Visit allocation lists to be checked prior to leaving bases. Any visits added to staff lists as extra are to be communicated directly to nurse allocated to the patient.

Some of our insulin incidents also occurred due to communication issues when people were transferred into our care from other care providers. To improve safety in this area, our teams have worked in collaboration with other providers in the integrated care system to promote the use of insulin passports to improve communication and clarity on insulin requirements and they also provide useful information to people with diabetes.

Provide Community Source Medication Incidents: Health Directorate

Wound Care

As reported in our 2022-2023 Quality Account our community nurses and Tissue Viability Team have been working in collaboration with NELFT and EPUT to implement the National Wound Care Strategy to improve wound care. This programme continued in 2023-2024 and has now ended.

Our achievements throughout this programme have been:

Enhanced and standardised education and training of our colleagues in wound care.

Standardised dressings and approaches to dressing choices supported by training and guidelines for effective wound care to optimise management and healing of wounds and management of infected wounds.

Set up and delivered ambulatory leg ulcer clinics for people who are not housebound.

Engaged with service users to co-produce how the service is delivered using their lived experience.

Engaged with service users to identify patient reported outcomes for wound care using a new App the team developed. Our Tissue Viability Nurse was recognised for her work in this area and was awarded the Edith Cavell Star by NHS England. Engaged with colleagues to support effective rollout of the new training and education package.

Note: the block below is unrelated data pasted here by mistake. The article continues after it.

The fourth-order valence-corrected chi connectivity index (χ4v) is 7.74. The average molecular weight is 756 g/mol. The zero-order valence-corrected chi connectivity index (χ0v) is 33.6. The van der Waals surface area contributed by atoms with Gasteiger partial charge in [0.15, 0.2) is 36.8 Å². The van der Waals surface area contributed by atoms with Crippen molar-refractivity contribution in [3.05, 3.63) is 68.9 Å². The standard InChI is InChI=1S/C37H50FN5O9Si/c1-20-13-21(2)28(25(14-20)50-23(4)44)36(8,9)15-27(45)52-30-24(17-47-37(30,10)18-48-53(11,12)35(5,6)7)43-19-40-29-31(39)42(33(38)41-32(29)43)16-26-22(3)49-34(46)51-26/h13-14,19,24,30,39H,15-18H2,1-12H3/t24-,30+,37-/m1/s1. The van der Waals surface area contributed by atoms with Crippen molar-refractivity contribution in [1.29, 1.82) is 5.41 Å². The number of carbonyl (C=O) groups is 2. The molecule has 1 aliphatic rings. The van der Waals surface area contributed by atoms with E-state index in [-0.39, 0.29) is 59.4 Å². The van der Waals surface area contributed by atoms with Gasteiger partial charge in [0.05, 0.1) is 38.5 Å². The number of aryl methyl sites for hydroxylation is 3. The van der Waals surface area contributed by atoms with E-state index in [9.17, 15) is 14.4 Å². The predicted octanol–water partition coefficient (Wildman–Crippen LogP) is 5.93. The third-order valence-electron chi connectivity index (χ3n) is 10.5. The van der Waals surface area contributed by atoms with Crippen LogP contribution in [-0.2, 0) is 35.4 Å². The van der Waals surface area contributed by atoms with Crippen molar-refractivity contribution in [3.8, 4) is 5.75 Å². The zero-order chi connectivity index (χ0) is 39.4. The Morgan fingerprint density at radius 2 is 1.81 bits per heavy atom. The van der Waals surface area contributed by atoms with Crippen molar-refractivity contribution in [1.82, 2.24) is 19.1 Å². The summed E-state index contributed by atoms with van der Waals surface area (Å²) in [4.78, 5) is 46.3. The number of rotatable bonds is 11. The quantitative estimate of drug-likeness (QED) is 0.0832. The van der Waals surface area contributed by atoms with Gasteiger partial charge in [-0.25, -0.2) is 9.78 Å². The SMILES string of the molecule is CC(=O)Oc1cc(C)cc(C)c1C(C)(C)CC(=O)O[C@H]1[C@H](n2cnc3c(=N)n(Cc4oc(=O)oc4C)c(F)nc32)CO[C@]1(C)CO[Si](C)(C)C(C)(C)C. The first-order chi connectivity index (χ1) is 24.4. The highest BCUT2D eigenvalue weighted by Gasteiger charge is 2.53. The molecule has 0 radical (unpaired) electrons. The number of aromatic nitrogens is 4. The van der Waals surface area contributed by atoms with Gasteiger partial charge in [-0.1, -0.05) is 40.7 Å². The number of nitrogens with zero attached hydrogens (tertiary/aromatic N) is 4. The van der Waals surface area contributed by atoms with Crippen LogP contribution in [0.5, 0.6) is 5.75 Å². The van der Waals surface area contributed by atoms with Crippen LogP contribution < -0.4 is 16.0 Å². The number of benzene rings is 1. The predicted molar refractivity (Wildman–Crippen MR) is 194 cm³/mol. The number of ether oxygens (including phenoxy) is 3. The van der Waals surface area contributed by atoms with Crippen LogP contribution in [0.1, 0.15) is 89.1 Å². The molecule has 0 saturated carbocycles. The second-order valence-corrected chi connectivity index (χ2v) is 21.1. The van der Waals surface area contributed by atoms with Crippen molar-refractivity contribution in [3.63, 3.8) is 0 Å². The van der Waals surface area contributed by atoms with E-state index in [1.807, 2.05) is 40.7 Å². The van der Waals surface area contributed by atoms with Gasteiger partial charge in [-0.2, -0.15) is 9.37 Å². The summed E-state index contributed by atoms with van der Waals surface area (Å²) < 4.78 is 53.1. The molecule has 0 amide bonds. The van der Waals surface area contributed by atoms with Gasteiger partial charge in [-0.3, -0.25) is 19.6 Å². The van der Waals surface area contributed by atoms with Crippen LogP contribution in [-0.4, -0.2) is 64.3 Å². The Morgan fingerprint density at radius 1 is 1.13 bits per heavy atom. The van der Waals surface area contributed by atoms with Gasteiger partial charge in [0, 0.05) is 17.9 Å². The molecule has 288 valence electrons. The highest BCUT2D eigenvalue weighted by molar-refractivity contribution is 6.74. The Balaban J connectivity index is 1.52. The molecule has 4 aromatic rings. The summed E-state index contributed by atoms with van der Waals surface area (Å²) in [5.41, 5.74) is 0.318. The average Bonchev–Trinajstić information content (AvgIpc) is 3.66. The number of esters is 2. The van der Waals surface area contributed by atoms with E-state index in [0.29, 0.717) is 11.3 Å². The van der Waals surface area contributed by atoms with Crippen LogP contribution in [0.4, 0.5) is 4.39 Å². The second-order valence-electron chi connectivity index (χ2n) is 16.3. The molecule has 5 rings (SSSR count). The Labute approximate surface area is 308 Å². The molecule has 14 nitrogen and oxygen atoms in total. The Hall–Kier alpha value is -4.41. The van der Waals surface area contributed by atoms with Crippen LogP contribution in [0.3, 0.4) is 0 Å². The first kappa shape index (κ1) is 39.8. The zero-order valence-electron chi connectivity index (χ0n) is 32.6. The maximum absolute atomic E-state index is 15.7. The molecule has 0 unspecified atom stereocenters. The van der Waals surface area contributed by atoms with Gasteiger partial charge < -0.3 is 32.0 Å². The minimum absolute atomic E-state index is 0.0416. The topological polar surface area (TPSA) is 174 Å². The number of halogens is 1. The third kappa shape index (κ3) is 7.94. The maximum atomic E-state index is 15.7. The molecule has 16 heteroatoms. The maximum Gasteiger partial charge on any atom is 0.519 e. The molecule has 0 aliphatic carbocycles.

The NHS England National Wound Care Strategy Team reported that, by participating in the National Wound Care Strategy programme, we have supported their national work and informed the national strategies concerning leg ulcer care. Furthermore, they have also used the learning from this work to develop a Leg Ulcer Best Practice Bundle.

94 % of eligible colleagues have completed Wound Care Training

Infection Prevention and Control

The Infection Prevention and Control (IPC) Team provides specialist advice and support to the organisation and work closely with our Director for Infection Prevention and Control and our Consultant Microbiologist to ensure the right systems and processes are in place to prevent and control infections, in line with national standards, guidance and legislation.

IPC Link Practitioners

Our IPC Team develop policies and guidelines, deliver training and provide expert advice

They monitor compliance with standards and investigate incidents. They also lead the Infection Prevention Link Practitioner Forum. Link practitioners work in clinical services and have a particular interest in infection prevention and take a lead role in their service for improving infection prevention practice. Forum members meet regularly with the IPC Team to learn and keep updated with infection prevention initiatives and priorities. This year’s forum topics included updates for use of the digital audit programme, guest speakers, company representatives, PowerPoint presentations on specific organisms and national and wider collaborative workstreams such as hand hygiene and oral hygiene awareness. A new internal intranet page has been developed for access to supporting information and resources.

97 % of eligible colleagues have completed Infection Prevention Training Level 1

Infection Prevention Training

All colleagues are required to undertake Infection prevention training on induction when they join the organisation and then to complete refresher training in line with our mandatory training programme.

96 % of eligible colleagues have completed Infection Prevention Training Level 2